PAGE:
Gender gap, likeability forge Obama ahead: Poll
Washington, April 17 : President Barack Obama holds a nine-point lead over likely Republican challenger Mitt Romney, thanks to a large gender gap and likeability factor, according to a new poll.
The perception that the president is more likeable and more in touch with the problems facing women and middle class Americans benefits Obama, according to a CNN/ORC International poll released Monday. But the public is divided on which candidate can best jump-start the economy.
According to the poll, 52 percent of registered voters say if the presidential election were held today, they would vote for Obama, with 43 percent saying they would cast a ballot for Romney, the former Massachusetts governor who is making his second bid for the White House.
The survey indicates women voters back Obama over Romney by 16 points (55 percent-39 percent), virtually unchanged from an 18-point advantage among women for the president in CNN polling last month.
Half of those questioned say that Obama is more likely to stand up for what he believes, with only 29 percent saying that about Romney.
Nearly half say that Romney is more likely to change his position on the issues for political reasons, just 39 percent saying the same thing about the president. Obama has double-digit leads over Romney on likeability, honesty, confidence, values, leadership and almost every other characteristic tested, with one important exception.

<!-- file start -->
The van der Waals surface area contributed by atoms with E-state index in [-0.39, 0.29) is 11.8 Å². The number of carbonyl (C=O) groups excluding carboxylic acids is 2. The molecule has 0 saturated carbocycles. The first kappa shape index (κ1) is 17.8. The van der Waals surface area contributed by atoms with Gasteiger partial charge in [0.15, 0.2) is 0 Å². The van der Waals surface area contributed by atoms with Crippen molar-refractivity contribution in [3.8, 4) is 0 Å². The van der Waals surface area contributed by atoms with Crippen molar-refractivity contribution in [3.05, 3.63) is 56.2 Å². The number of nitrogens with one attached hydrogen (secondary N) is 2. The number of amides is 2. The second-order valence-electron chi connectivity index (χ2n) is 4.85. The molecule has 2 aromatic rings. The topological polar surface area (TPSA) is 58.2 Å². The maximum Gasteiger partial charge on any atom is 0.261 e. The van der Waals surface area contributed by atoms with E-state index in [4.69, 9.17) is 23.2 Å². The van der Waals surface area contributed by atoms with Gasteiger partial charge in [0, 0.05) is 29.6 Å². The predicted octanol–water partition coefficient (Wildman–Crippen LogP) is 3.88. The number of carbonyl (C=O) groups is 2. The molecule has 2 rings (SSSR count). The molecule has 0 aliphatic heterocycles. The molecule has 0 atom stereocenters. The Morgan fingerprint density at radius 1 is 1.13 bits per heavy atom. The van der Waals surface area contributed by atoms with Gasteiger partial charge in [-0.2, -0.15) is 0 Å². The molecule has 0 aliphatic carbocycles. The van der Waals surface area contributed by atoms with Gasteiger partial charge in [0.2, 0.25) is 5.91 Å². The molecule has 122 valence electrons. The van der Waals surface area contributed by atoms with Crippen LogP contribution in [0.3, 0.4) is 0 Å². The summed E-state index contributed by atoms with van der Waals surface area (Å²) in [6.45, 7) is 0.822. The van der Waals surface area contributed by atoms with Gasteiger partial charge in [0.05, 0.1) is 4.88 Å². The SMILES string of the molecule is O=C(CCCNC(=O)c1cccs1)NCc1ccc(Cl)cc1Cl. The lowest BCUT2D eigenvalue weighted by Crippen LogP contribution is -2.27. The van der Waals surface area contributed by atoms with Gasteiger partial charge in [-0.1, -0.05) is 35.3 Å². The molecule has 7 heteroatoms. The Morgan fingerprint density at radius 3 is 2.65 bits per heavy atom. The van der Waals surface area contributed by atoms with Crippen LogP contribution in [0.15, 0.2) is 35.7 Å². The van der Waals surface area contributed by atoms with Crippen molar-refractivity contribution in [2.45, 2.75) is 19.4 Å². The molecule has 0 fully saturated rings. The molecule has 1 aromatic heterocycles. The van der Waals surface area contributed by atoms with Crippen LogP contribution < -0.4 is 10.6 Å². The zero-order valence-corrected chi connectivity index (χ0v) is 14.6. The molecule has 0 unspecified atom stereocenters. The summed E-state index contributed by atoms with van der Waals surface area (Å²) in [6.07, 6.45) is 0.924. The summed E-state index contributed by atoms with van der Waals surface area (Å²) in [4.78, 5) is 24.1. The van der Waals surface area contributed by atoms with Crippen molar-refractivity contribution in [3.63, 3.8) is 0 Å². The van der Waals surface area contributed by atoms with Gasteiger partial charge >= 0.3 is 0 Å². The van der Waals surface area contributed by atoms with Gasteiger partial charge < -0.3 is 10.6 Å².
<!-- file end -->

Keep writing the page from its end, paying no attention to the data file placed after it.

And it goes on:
According to the poll, Obama holds a 48 percent-43 percent margin over Romney among crucial independent voters. The survey also indicates s generation gap, with all age groups, except those 65 and older, backing Obama.
And the poll points to an income divide, with Obama holding a 20-point lead over Romney among those earning less than $50,000 per year, while those making more than that figure divided between the two candidates.
Obama's likeability and strong performance on personal characteristics helps explain why three-quarters of his supporters questioned say their vote will be a vote for Obama, not a vote against his opponent, CNN said.
By contrast, more than six in ten Romney supporters say their choice will be mostly be a vote against Obama.(IANS)
New York [U.S.], Apr. 25 : A visibly relaxed and...Read More
New York [U.S.], Apr. 24 : In a development bound...Read More
New York [U.S.A.], Apr 24 : An American paramedic...Read More
New York [U.S.], Apr. 24 : Continuing his assault...Read More
New York [U.S.], Apr. 24 : Following North Korea's...Read More
New York [U.S.], Apr. 24 : With the Democrats and...Read More